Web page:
dave.wichers at owasp.org
Fri Sep 16 15:08:28 UTC 2016
I'm glad to see this article already exists. What I'd love to see next is
recommended techniques to defend against this type of attack. I know that
such defenses are really hard as this is a complex subject.
For example, adding CAPTCHAs just pisses off users and doesn't work anyway.
Requiring two factor authentication helps, but makes the site harder to
use. And even if you require 2 factor, like the banks do with their
username/password (factor 1) then Q/A or saved token (factor 2), they put
the normal username/password as step 1, so credential stuffing attacks can
still be done, and if there is a match, then the attacker can try to guess
the Q/A answer, or spear fish the victim (esp. if the username is their
email address, which hopefully its not), etc.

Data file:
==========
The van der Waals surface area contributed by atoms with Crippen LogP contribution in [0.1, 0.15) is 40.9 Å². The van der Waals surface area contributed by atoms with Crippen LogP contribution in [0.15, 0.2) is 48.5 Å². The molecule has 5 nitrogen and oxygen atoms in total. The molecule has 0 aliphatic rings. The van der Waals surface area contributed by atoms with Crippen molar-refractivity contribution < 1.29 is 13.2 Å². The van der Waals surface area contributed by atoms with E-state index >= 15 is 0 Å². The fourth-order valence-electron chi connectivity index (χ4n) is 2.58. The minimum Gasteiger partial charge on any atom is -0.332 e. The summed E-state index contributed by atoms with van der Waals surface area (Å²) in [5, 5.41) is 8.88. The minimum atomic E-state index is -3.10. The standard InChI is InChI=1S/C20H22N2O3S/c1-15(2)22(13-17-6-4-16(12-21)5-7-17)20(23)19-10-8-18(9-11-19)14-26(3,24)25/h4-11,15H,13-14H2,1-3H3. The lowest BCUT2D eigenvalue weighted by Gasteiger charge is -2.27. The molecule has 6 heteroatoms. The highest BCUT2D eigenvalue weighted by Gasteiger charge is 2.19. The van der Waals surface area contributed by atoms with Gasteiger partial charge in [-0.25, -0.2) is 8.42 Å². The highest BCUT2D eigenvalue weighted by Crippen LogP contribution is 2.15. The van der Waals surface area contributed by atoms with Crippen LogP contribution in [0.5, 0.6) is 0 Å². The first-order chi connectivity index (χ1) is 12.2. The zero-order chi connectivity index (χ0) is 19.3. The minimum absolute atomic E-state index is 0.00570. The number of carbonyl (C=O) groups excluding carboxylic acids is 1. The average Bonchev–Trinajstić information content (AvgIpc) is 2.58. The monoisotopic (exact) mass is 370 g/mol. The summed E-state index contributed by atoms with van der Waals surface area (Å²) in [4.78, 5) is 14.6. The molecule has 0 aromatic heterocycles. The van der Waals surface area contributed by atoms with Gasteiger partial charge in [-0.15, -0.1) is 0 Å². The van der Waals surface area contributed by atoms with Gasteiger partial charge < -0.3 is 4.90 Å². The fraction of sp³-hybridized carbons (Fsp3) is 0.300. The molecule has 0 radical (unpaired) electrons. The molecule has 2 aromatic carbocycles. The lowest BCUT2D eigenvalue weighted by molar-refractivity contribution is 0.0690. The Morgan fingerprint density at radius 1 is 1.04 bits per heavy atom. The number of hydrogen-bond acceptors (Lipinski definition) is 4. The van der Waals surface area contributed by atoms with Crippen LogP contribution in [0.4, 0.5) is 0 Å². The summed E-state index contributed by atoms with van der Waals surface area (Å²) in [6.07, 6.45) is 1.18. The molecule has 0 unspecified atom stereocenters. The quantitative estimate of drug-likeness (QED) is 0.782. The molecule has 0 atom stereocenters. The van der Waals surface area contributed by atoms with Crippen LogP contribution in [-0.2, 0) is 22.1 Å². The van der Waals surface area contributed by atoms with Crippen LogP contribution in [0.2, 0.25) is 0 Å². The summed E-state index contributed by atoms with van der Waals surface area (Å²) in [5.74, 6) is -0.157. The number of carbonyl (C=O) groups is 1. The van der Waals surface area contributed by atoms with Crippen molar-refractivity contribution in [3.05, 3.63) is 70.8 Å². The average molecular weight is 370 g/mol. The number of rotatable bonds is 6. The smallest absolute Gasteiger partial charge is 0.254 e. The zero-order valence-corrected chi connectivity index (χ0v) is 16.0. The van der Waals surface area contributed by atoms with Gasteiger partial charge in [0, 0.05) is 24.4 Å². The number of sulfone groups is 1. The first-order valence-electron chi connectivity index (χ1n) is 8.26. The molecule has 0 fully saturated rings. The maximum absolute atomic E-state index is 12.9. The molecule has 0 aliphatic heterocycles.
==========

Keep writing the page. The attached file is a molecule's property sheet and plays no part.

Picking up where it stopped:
Requiring 'real' 2 factor, like sending a pin to the user's mobile phone is
far better, but how many sites even provide that as an option, nevermind
require it. And I think its even harder for mobile apps as usability for
them is even more critical than traditional web apps.
Never allowing the username to be the customer's (victim's) email address
would help reduce the likelihood of an account name match from one system
to another AND help prevent the attacker from spear fishing the victim
(because the victim's actually email address wouldn't be obvious). So
that's one thing we could recommend.
Anyway. This is a complex topic and worthy of discussion. It would be
awesome if we could come up with a Credential Stuffing Prevention Cheat
Sheet with whatever good ideas we agree would make it harder, and also
clearly document the techniques that don't work at all (like use of
Has anyone thought really hard about this and wants to discuss? I've only
been thinking about it for a couple of days.
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